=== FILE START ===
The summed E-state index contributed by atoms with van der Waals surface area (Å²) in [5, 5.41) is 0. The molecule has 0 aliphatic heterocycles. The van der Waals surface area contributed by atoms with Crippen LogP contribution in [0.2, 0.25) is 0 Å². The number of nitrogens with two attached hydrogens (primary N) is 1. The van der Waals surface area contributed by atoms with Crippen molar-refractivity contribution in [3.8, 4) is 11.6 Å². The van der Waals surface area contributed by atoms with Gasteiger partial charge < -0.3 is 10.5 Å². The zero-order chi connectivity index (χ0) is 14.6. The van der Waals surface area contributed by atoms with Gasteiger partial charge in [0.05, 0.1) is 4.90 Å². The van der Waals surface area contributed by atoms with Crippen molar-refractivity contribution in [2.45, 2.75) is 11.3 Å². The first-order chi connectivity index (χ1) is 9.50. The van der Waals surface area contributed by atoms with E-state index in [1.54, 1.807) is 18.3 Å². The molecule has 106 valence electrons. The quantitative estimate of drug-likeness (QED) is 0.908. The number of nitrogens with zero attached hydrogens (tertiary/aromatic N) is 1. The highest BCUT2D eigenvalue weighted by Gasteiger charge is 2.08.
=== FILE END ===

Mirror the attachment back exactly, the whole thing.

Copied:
The summed E-state index contributed by atoms with van der Waals surface area (Å²) in [5, 5.41) is 0. The molecule has 0 aliphatic heterocycles. The van der Waals surface area contributed by atoms with Crippen LogP contribution in [0.2, 0.25) is 0 Å². The number of nitrogens with two attached hydrogens (primary N) is 1. The van der Waals surface area contributed by atoms with Crippen molar-refractivity contribution in [3.8, 4) is 11.6 Å². The van der Waals surface area contributed by atoms with Gasteiger partial charge < -0.3 is 10.5 Å². The zero-order chi connectivity index (χ0) is 14.6. The van der Waals surface area contributed by atoms with Gasteiger partial charge in [0.05, 0.1) is 4.90 Å². The van der Waals surface area contributed by atoms with Crippen molar-refractivity contribution in [2.45, 2.75) is 11.3 Å². The first-order chi connectivity index (χ1) is 9.50. The van der Waals surface area contributed by atoms with E-state index in [1.54, 1.807) is 18.3 Å². The molecule has 106 valence electrons. The quantitative estimate of drug-likeness (QED) is 0.908. The number of nitrogens with zero attached hydrogens (tertiary/aromatic N) is 1. The highest BCUT2D eigenvalue weighted by Gasteiger charge is 2.08.